All cut up

Just after my son started in primary school his teacher called me over one day as I was picking him up. Damn! In trouble already I thought. But no, it was simpler: “you know he is left handed?” she asked. Indeed I did know. I had noticed. He is my son.

She then asked me why he hadn’t a scissors for left-handers. I had to tell her I didn’t know the answer to that. After over twenty years in Spain (and I hope pretty good Spanish) I still speak with a distinctly foreign accent so she took a step back and started speaking very slowly. My Spanish was not good enough for her to understand what I was saying: or at least, that was what my accent was telling her. The reality was, in any language, I just didn’t know there were special scissors for left-handed people and that was what she had to explain to me.

It is curious how accent can make you appear dumb. Words, attitude, social norms can cover it up but it remains, when meeting people for the first time at least, a striking identifying feature and can often lead native speakers to view you in a negative fashion. Regional accents can, of course, within groups of native speakers, have the same effect!

scissorsAs teachers we spend (or should spend) a lot of time on pronunciation and intelligibility is essential. Nevertheless, sounding like a “native” speaker is probably beyond the ability of most “non-natives”. That shouldn’t be a problem but as Robin Walker highlights in this post, perhaps native listeners also need to demonstrate less prejudice when it comes to “judging” a non native speaker solely on the basis of their pronunciation. Judgments based on skin colour or the shape of your eyes can be classed as racist: should we be equally carefully when sizing up a person on the basis of their accent? The speaker has to make an effort to be intelligible: but listeners may also need training to understand intelligibility.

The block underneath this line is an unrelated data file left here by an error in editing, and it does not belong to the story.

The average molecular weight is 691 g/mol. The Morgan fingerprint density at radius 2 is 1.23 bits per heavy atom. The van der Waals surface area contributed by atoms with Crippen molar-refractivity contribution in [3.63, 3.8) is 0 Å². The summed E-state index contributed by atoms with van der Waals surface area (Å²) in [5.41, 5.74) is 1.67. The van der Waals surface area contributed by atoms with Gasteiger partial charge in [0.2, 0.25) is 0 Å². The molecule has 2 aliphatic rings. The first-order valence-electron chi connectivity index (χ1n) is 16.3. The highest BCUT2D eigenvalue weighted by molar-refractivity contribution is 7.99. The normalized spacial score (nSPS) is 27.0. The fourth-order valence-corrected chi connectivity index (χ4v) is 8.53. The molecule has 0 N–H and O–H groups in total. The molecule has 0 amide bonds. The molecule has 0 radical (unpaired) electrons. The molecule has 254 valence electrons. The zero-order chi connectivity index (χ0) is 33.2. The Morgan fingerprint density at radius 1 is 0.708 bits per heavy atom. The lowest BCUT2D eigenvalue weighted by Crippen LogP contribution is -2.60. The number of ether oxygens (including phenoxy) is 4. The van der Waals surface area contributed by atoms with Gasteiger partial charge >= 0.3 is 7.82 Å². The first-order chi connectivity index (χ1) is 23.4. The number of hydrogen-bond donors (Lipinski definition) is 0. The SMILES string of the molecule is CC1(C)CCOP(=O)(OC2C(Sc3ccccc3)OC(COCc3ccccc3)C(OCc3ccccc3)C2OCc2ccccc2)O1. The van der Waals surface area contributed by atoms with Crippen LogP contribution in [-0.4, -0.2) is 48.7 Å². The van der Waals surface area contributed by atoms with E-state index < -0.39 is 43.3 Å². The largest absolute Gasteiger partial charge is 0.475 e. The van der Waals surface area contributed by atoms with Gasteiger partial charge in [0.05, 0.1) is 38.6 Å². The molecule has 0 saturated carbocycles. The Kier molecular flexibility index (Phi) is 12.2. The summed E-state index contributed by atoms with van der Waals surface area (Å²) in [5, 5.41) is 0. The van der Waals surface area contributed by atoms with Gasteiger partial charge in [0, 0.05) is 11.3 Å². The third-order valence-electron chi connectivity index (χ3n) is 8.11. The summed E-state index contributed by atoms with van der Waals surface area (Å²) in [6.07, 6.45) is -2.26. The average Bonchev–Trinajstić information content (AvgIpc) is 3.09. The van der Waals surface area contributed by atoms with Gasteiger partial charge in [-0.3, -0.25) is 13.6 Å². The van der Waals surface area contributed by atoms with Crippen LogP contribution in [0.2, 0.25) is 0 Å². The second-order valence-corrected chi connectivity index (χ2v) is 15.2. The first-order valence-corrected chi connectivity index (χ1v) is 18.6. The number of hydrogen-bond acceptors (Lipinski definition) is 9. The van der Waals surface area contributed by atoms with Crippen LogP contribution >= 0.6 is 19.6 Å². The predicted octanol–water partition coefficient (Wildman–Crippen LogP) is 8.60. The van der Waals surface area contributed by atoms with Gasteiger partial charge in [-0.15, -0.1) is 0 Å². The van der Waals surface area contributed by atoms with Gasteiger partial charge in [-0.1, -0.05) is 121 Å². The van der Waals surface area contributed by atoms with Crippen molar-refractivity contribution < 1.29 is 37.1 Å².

My son remains left-handed: my Spanish accent remains deficient … but I can and have done more things in Spanish than I have in my “native” language. Maybe I just need the right kind of scissors.

2 Responses to All cut up

  1. Robin Walker says:

    Tracy Derwing and Murray Munro did soem excellent work in canada training social services staff to accept and deal better with different accents. I think we need to take this on board in ELT, Enda, and get accent variation (and how to handle it) into the classroom.

  2. eflbytes says:

    Thanks Robin. Lots to think about in this area. I need to follow up some of the links you have provided.

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